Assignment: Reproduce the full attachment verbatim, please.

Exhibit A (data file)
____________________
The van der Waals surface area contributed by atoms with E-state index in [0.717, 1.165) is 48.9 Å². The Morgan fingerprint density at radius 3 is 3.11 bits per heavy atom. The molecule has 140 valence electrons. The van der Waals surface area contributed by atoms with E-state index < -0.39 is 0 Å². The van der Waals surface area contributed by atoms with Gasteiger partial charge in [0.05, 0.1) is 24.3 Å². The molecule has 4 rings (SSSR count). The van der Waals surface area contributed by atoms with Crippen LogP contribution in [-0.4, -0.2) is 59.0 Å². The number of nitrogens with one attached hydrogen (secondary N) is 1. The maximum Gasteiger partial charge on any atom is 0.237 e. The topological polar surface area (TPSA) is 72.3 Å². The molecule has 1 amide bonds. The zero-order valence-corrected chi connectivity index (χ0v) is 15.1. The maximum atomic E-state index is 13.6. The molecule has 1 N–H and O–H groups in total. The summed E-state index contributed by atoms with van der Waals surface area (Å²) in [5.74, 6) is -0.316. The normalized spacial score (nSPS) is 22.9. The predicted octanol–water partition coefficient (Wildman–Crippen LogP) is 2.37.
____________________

The van der Waals surface area contributed by atoms with E-state index in [0.717, 1.165) is 48.9 Å². The Morgan fingerprint density at radius 3 is 3.11 bits per heavy atom. The molecule has 140 valence electrons. The van der Waals surface area contributed by atoms with E-state index < -0.39 is 0 Å². The van der Waals surface area contributed by atoms with Gasteiger partial charge in [0.05, 0.1) is 24.3 Å². The molecule has 4 rings (SSSR count). The van der Waals surface area contributed by atoms with Crippen LogP contribution in [-0.4, -0.2) is 59.0 Å². The number of nitrogens with one attached hydrogen (secondary N) is 1. The maximum Gasteiger partial charge on any atom is 0.237 e. The topological polar surface area (TPSA) is 72.3 Å². The molecule has 1 amide bonds. The zero-order valence-corrected chi connectivity index (χ0v) is 15.1. The maximum atomic E-state index is 13.6. The molecule has 1 N–H and O–H groups in total. The summed E-state index contributed by atoms with van der Waals surface area (Å²) in [5.74, 6) is -0.316. The normalized spacial score (nSPS) is 22.9. The predicted octanol–water partition coefficient (Wildman–Crippen LogP) is 2.37.